By Lisa Lambert and Maria Caspani
WASHINGTON (Reuters) – Coronavirus infections appear to be picking up in the U.S. Midwest as Americans travel around the country for the summer while the surge in the South shows signs of abating, the coordinator of the White House Coronavirus Task Force said on Thursday.
The coronavirus outbreak is “moving up” into Kentucky, Tennessee, Ohio, Missouri, Kansas and Nebraska from the south “because of vacations and other reasons of travel,” Deborah Birx told Fox News.
Florida reported a record increase in new COVID-19 deaths for a third consecutive day on Thursday, according to the state health department, a day after the nationwide death toll surpassed 150,000, the highest in the world.
Among the dead was Herman Cain, a 2012 Republican presidential candidate, according to a statement on his website and Facebook page.
Cain was diagnosed with the disease in late June after attending a Tulsa, Oklahoma, rally for President Donald Trump, an event where many attendees crowded close together without wearing face masks. Cain tweeted a photo of himself at the event without a mask, surrounded by fellow Trump supporters.
“We’re heartbroken, and the world is poorer: Herman Cain has gone to be with the Lord,” the statement on his website said.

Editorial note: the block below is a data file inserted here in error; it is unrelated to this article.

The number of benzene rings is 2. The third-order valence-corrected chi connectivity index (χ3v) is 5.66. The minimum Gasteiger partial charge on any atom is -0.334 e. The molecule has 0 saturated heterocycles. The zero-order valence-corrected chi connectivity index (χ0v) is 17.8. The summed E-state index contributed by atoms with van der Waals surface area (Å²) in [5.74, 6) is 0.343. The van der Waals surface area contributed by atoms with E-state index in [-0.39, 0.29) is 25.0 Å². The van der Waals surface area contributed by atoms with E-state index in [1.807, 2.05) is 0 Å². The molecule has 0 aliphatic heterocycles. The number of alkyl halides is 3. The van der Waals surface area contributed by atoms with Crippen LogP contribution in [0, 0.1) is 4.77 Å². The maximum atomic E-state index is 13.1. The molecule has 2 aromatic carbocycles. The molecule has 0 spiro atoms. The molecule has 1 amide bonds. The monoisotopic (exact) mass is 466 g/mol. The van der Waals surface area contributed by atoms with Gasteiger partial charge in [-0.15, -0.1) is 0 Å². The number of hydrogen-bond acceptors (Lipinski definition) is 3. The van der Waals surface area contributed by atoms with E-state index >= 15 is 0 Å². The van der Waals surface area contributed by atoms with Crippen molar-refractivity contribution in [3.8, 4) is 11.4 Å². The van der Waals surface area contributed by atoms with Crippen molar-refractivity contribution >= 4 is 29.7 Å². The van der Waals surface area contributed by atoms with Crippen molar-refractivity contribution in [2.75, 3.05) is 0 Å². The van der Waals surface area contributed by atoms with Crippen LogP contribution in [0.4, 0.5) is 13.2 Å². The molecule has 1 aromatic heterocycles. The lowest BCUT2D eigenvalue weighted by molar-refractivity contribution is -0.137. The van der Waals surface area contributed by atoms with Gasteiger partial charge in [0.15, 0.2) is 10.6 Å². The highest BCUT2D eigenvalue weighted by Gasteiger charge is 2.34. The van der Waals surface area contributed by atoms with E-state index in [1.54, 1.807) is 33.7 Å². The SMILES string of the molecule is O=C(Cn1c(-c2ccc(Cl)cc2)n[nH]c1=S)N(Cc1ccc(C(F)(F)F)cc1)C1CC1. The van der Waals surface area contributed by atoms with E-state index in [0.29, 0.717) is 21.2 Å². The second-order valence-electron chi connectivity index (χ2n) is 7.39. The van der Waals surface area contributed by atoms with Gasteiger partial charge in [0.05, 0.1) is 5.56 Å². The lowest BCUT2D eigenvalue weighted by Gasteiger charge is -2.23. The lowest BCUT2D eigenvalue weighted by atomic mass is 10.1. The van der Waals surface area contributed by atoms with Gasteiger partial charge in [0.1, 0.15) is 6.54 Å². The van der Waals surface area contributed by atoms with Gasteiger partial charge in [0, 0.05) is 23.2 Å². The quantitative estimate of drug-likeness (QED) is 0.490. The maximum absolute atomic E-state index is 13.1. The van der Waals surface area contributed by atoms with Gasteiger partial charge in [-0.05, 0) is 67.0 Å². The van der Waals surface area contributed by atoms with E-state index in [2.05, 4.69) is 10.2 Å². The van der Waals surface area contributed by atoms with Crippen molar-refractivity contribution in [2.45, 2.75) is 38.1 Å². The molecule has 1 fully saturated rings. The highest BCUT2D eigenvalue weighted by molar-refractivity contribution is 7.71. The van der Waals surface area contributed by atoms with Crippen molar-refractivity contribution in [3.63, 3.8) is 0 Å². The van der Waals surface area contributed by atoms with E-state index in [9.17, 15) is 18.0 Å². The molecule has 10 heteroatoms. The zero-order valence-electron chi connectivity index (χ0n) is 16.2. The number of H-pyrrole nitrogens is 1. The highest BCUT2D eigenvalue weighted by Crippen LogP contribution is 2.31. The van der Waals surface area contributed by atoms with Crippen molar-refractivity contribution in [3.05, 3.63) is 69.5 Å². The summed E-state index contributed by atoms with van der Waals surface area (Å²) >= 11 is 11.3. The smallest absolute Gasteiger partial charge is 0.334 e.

Florida, California, and Texas, the three most populous U.S. states, all set one-day records for fatalities on Wednesday, according to a Reuters tally.
The U.S. outbreak initially centered on the northeastern region around New York, which still has by far the highest number of fatalities of any state at more than 32,000.
On Thursday, Mark Levine, chair of the New York City Council health committee, expressed alarm that cases are rising again in the area, pointing to New Jersey, Connecticut and Massachusetts.
“Now, for the first time since spring, cases are rising again in all three,” Levine wrote in a series of tweets. “NY is now an island within an island, with warning signs looming on all sides.”
The surge and spread in novel coronavirus cases has hampered efforts to recover from an economic crisis brought on by stay-at-home orders and business closures that have thrown millions of Americans out of work.
On Thursday, Commerce Department data showed the U.S. economy contracted at its steepest pace since the Great Depression in the second quarter.
The bulk of the historic plunge in gross domestic product occurred in April after restaurants, bars and factories, among others, were shuttered in mid-March to slow the spread of the virus.
(Reporting by Lisa Lambert, Susan Heavey and Andrea Shalal in Washington, Maria Caspani in New York; Writing by Sonya Hepinstall; editing by John Stonestreet, Nick Zieminski and Bill Berkrot)